5 Tips For Winning The Fight Against Depression During The Holiday Season  

The holiday season is a season filled with twinkling holiday lights, gatherings of family and friends at holiday parties, and should be a feel good, joyous time of year. However, for many people the holiday season is far from being the most wonderful time of the year. The winter climate and early darkness chases some people away form public areas, leading them only to find comfort in isolation. Additionally, the increased expectation of spending time with family and friends, gift giving, and putting on that holiday cheer, often becomes overwhelming and creates a season of unrelenting sadness, loneliness, and hopelessness.

Symptoms of depression can appear in a variety of ways which may include, increased sleep or staying up all night, not wanting to interact with others, thoughts of hopelessness, loss of enjoyment in activities, and sharp changes in appetite. If you notice these symptoms developing within yourself or others around you, here are some tips for winning the fight against those feelings and once again finding enjoyment in your holiday season.

  1. Get involved in activity:

Becoming and staying active is a great way to fight depression. Exercising daily, getting out of the house, and moving around town can help significantly in overcoming the holiday blues. Set a schedule for yourself. Decide what time you will wake up, set your alarm, hit the snooze button a maximum of two times, and get your day started. The longer you stay in bed, the easier it becomes for you to miss out on the day. Some great activities are hiking, walking the dog, ice skating at a local rink, playing a board game with the family, or spending a day viewing holiday light decorations in your neighborhood.

2.Commit yourself to volunteer work:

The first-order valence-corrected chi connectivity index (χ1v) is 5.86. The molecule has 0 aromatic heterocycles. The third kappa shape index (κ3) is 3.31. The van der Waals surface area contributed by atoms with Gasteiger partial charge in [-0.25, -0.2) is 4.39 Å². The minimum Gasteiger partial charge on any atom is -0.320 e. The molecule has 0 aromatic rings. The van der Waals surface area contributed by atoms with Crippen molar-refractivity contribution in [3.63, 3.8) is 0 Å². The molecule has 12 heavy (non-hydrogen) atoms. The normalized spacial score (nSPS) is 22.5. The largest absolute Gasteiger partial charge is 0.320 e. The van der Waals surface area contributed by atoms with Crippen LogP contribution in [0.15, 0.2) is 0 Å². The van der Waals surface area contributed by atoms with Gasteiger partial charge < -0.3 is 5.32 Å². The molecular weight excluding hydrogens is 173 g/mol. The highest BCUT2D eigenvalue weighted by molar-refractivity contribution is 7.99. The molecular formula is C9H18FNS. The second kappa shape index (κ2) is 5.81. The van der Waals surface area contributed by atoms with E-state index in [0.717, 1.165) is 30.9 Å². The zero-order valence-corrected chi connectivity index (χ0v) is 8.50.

If you have a reason to get out of bed and go out of the house you are more likely to do it no matter what the weather is outside. Volunteering to help others is a great way to increase your spirit. Your presence and giving the gift of time is helping another person feel good during the holiday season. Giving to others is a way to help us find purpose in our existence. Look for places to volunteer in your community, try your local Toys for Tots, Salvation Army, homeless shelter, soup kitchens, or children’s hospital. Still can’t find anywhere to volunteer? Try organizing a toy or food drive in your own community. It is the season of giving; take the opportunity to give the gift of yourself and your time to others.

  1. Stop isolating yourself

Depression hurts. You may feel physical pain along with the mental anguish you are experiencing. The physical pain may come in the form of a headache, an upset stomach, or body aches that make it difficult for you to get up. Try not to let the pain you are experiencing stop you from going out and being around friends and family. Surround yourself with people who will make you smile, who will encourage laughter, and who will make you feel better knowing that you took the time to get up, get dressed, and go out today.

  1. Talk about your feelings.

You may be saying to yourself that you don’t want to burden anyone with your feelings of sadness. Staying to yourself and holding your feelings inside is not the answer. Talk about how you are feeling, get it out with words, allow other people to help you to feel better. Trust that you are not alone. If no one is around to listen to your feelings, start a journal. It is important that your feelings do not stay inside only with you. Get them out and allow others to help you improve your mood.

  1. Start a new holiday tradition:

Holiday traditions can bring the fun back into the holidays. Maybe you remember a fun holiday tradition from childhood that always made you smile and feel a sense of warmth. Or,  if you have never had a holiday tradition, start today. Make your own holiday tradition, and give yourself something to look forward to during this time of the year. Invite friends and family to join in on your new tradition, and make sure you tell them so they know to expect this tradition every year. If they remind you, you will never forget to incorporate your own tradition into the holidays.

  1. Limit alcohol intake

During holiday time, it seems that there are more occasions where the alcohol is flowing, and it may be hard to turn it down. Alcohol is a depressant, so if you are already feeling sad or depressed it will heighten those negative feelings leading to an increase in depressive symptoms. During this time of year do your best to avoid alcohol and allow yourself to gain a sense of enjoyment in alternative activities that give you genuine happiness.

Never feel ashamed to seek professional help if you struggle with symptoms of depression. Depression can seem like an endless cycle, but it doesn’t have to be. Treatment from a licensed professional can help you overcome symptoms and enjoy not only the holiday season, but every season of the year. Have a safe, healthy, and happy holiday!